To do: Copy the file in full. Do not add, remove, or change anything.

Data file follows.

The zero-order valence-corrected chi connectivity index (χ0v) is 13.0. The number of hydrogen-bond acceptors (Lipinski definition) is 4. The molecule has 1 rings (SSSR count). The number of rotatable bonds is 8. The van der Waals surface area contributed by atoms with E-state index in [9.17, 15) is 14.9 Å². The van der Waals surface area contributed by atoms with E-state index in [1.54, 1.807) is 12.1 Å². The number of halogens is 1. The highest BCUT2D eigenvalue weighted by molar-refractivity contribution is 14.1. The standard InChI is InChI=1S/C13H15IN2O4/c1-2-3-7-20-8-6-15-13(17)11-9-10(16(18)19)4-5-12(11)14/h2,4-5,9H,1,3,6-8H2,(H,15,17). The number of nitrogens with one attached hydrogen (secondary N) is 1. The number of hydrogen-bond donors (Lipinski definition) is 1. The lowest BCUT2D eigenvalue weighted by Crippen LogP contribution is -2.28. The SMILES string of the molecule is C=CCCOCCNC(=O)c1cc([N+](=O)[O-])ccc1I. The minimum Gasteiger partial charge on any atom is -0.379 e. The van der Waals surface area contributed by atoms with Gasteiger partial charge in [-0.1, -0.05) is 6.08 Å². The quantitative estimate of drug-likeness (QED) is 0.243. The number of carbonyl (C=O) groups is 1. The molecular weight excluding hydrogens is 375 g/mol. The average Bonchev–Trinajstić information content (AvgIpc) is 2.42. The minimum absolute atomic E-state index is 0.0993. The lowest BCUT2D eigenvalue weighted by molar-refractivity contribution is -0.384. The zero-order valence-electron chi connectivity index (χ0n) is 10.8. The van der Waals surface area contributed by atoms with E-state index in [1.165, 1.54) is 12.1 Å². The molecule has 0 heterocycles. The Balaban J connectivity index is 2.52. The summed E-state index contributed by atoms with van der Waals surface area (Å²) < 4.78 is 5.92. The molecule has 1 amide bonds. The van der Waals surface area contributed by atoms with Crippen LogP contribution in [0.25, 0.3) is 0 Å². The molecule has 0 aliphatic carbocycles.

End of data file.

The zero-order valence-corrected chi connectivity index (χ0v) is 13.0. The number of hydrogen-bond acceptors (Lipinski definition) is 4. The molecule has 1 rings (SSSR count). The number of rotatable bonds is 8. The van der Waals surface area contributed by atoms with E-state index in [9.17, 15) is 14.9 Å². The van der Waals surface area contributed by atoms with E-state index in [1.54, 1.807) is 12.1 Å². The number of halogens is 1. The highest BCUT2D eigenvalue weighted by molar-refractivity contribution is 14.1. The standard InChI is InChI=1S/C13H15IN2O4/c1-2-3-7-20-8-6-15-13(17)11-9-10(16(18)19)4-5-12(11)14/h2,4-5,9H,1,3,6-8H2,(H,15,17). The number of nitrogens with one attached hydrogen (secondary N) is 1. The number of hydrogen-bond donors (Lipinski definition) is 1. The lowest BCUT2D eigenvalue weighted by Crippen LogP contribution is -2.28. The SMILES string of the molecule is C=CCCOCCNC(=O)c1cc([N+](=O)[O-])ccc1I. The minimum Gasteiger partial charge on any atom is -0.379 e. The van der Waals surface area contributed by atoms with Gasteiger partial charge in [-0.1, -0.05) is 6.08 Å². The quantitative estimate of drug-likeness (QED) is 0.243. The number of carbonyl (C=O) groups is 1. The molecular weight excluding hydrogens is 375 g/mol. The average Bonchev–Trinajstić information content (AvgIpc) is 2.42. The minimum absolute atomic E-state index is 0.0993. The lowest BCUT2D eigenvalue weighted by molar-refractivity contribution is -0.384. The zero-order valence-electron chi connectivity index (χ0n) is 10.8. The van der Waals surface area contributed by atoms with E-state index in [1.165, 1.54) is 12.1 Å². The molecule has 0 heterocycles. The Balaban J connectivity index is 2.52. The summed E-state index contributed by atoms with van der Waals surface area (Å²) < 4.78 is 5.92. The molecule has 1 amide bonds. The van der Waals surface area contributed by atoms with Crippen LogP contribution in [0.25, 0.3) is 0 Å². The molecule has 0 aliphatic carbocycles.